'The Sortino ratio, a variation of the Sharpe ratio only factors in the downside, or negative volatility, rather than the total volatility used in calculating the Sharpe ratio. The theory behind the Sortino variation is that upside volatility is a plus for the investment, and it, therefore, should not be included in the risk calculation. Therefore, the Sortino ratio takes upside volatility out of the equation and uses only the downside standard deviation in its calculation instead of the total standard deviation that is used in calculating the Sharpe ratio.'

Applying this definition to our asset in some examples:
  • Compared with the benchmark SPY (1.09) in the period of the last 5 years, the excess return divided by the downside deviation of 1.32 of Yahoo is greater, thus better.
  • During the last 3 years, the downside risk / excess return profile is 0.61, which is lower, thus worse than the value of 0.95 from the benchmark.

Ulcer:

'The ulcer index is a stock market risk measure or technical analysis indicator devised by Peter Martin in 1987, and published by him and Byron McCann in their 1989 book The Investors Guide to Fidelity Funds. It's designed as a measure of volatility, but only volatility in the downward direction, i.e. the amount of drawdown or retracement occurring over a period. Other volatility measures like standard deviation treat up and down movement equally, but a trader doesn't mind upward movement, it's the downside that causes stress and stomach ulcers that the index's name suggests.'

Applying this definition to our asset in some examples:
  • Looking at the Ulcer Index of 19 in the last 5 years of Yahoo, we see it is relatively greater, thus worse in comparison to the benchmark SPY (5.58 )
  • Compared with SPY (6.83 ) in the period of the last 3 years, the Ulcer Index of 24 is larger, thus worse.

MaxDD:

'A maximum drawdown is the maximum loss from a peak to a trough of a portfolio, before a new peak is attained. Maximum Drawdown is an indicator of downside risk over a specified time period. It can be used both as a stand-alone measure or as an input into other metrics such as 'Return over Maximum Drawdown' and the Calmar Ratio. Maximum Drawdown is expressed in percentage terms.'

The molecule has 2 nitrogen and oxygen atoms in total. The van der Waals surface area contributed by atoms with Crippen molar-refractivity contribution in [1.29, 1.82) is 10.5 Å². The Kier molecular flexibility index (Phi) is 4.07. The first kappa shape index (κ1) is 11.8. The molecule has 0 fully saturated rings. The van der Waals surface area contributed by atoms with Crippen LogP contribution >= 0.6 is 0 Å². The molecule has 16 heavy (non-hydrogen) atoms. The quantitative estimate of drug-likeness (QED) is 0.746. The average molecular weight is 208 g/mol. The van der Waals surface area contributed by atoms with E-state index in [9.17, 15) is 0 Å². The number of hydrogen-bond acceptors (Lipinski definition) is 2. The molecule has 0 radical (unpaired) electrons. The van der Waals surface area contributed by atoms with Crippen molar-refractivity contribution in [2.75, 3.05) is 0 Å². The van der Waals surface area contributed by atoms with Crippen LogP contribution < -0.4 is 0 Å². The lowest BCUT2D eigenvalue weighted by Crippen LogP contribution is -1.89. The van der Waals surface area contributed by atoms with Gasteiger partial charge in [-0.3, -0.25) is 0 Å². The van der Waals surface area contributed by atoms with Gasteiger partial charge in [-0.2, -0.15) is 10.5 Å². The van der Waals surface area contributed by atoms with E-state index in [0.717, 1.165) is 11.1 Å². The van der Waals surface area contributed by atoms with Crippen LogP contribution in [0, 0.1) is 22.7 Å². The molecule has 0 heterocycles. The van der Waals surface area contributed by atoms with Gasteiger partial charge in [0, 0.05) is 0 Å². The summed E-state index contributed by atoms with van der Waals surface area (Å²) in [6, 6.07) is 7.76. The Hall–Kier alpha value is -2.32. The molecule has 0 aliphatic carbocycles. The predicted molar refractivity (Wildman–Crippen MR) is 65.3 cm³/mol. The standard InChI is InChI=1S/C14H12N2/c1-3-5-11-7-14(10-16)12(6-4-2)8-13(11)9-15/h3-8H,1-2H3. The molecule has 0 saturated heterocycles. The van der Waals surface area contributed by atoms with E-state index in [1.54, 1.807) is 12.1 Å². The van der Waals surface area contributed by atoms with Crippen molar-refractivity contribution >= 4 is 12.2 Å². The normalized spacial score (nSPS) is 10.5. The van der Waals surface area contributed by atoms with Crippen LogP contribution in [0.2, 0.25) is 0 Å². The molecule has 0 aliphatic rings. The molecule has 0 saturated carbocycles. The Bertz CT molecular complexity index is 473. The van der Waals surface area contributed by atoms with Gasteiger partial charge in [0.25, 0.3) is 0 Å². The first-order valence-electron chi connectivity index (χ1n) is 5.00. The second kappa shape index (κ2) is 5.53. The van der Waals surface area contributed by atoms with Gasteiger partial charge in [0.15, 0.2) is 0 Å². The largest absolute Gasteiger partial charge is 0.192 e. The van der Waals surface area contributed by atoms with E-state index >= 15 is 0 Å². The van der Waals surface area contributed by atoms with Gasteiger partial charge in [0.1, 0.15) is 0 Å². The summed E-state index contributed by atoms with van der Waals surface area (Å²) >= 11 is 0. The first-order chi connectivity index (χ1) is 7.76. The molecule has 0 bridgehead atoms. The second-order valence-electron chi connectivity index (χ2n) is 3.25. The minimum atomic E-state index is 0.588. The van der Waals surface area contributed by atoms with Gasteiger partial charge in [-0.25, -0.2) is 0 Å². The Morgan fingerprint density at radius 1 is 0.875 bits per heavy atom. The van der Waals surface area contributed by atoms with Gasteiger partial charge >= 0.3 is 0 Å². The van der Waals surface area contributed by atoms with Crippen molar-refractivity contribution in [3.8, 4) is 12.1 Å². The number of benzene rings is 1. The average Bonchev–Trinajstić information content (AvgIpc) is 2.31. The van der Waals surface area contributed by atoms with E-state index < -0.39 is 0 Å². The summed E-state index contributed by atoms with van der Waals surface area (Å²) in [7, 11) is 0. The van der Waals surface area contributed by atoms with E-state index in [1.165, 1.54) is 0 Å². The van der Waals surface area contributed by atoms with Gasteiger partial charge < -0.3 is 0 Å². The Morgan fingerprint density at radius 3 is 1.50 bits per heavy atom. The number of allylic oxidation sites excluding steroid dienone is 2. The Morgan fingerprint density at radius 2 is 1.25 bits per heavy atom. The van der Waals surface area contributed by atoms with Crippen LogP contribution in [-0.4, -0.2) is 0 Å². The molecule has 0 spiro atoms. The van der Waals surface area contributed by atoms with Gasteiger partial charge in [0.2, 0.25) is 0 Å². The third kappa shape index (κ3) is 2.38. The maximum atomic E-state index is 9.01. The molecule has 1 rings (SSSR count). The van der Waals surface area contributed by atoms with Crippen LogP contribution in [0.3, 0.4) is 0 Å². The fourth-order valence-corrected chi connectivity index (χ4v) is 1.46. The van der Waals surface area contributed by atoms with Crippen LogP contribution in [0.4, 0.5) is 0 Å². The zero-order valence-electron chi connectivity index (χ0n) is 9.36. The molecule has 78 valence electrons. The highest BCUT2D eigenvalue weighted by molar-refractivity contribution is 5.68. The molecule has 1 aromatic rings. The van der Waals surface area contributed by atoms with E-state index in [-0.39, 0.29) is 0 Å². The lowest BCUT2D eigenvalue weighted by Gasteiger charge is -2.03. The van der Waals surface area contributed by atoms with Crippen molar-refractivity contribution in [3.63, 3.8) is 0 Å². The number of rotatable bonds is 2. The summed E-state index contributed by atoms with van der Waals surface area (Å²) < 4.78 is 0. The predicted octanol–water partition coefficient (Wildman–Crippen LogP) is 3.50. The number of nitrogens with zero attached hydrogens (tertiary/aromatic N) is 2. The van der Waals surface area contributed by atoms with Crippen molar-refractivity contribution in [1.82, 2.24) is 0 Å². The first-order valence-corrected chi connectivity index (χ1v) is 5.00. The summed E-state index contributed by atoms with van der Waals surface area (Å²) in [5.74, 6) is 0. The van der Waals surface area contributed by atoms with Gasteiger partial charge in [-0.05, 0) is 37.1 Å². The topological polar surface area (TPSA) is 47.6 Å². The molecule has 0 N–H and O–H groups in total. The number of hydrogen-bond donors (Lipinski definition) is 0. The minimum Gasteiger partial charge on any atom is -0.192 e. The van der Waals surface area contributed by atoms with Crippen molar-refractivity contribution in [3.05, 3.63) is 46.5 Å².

Using this definition on our asset we see for example:
  • Looking at the maximum DrawDown of -48.9 days in the last 5 years of Yahoo, we see it is relatively lower, thus worse in comparison to the benchmark SPY (-33.7 days)
  • Looking at maximum reduction from previous high in of -48.9 days in the period of the last 3 years, we see it is relatively smaller, thus worse in comparison to SPY (-33.7 days).

MaxDuration:

'The Drawdown Duration is the length of any peak to peak period, or the time between new equity highs. The Max Drawdown Duration is the worst (the maximum/longest) amount of time an investment has seen between peaks (equity highs). Many assume Max DD Duration is the length of time between new highs during which the Max DD (magnitude) occurred. But that isn’t always the case. The Max DD duration is the longest time between peaks, period. So it could be the time when the program also had its biggest peak to valley loss (and usually is, because the program needs a long time to recover from the largest loss), but it doesn’t have to be'

Applying this definition to our asset in some examples:
  • Looking at the maximum days under water of 642 days in the last 5 years of Yahoo, we see it is relatively higher, thus worse in comparison to the benchmark SPY (139 days)
  • Looking at maximum time in days below previous high water mark in of 642 days in the period of the last 3 years, we see it is relatively larger, thus worse in comparison to SPY (139 days).

AveDuration:

'The Drawdown Duration is the length of any peak to peak period, or the time between new equity highs. The Avg Drawdown Duration is the average amount of time an investment has seen between peaks (equity highs), or in other terms the average of time under water of all drawdowns. So in contrast to the Maximum duration it does not measure only one drawdown event but calculates the average of all.'

Using this definition on our asset we see for example:
  • Compared with the benchmark SPY (33 days) in the period of the last 5 years, the average days below previous high of 194 days of Yahoo is greater, thus worse.
  • Compared with SPY (35 days) in the period of the last 3 years, the average time in days below previous high water mark of 285 days is greater, thus worse.

Performance (YTD)

Historical returns have been extended using synthetic data.

Allocations
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Allocations

Returns (%)

  • Note that yearly returns do not equal the sum of monthly returns due to compounding.
  • Performance results of Yahoo are hypothetical, do not account for slippage, fees or taxes, and are based on backtesting, which has many inherent limitations, some of which are described in our Terms of Use.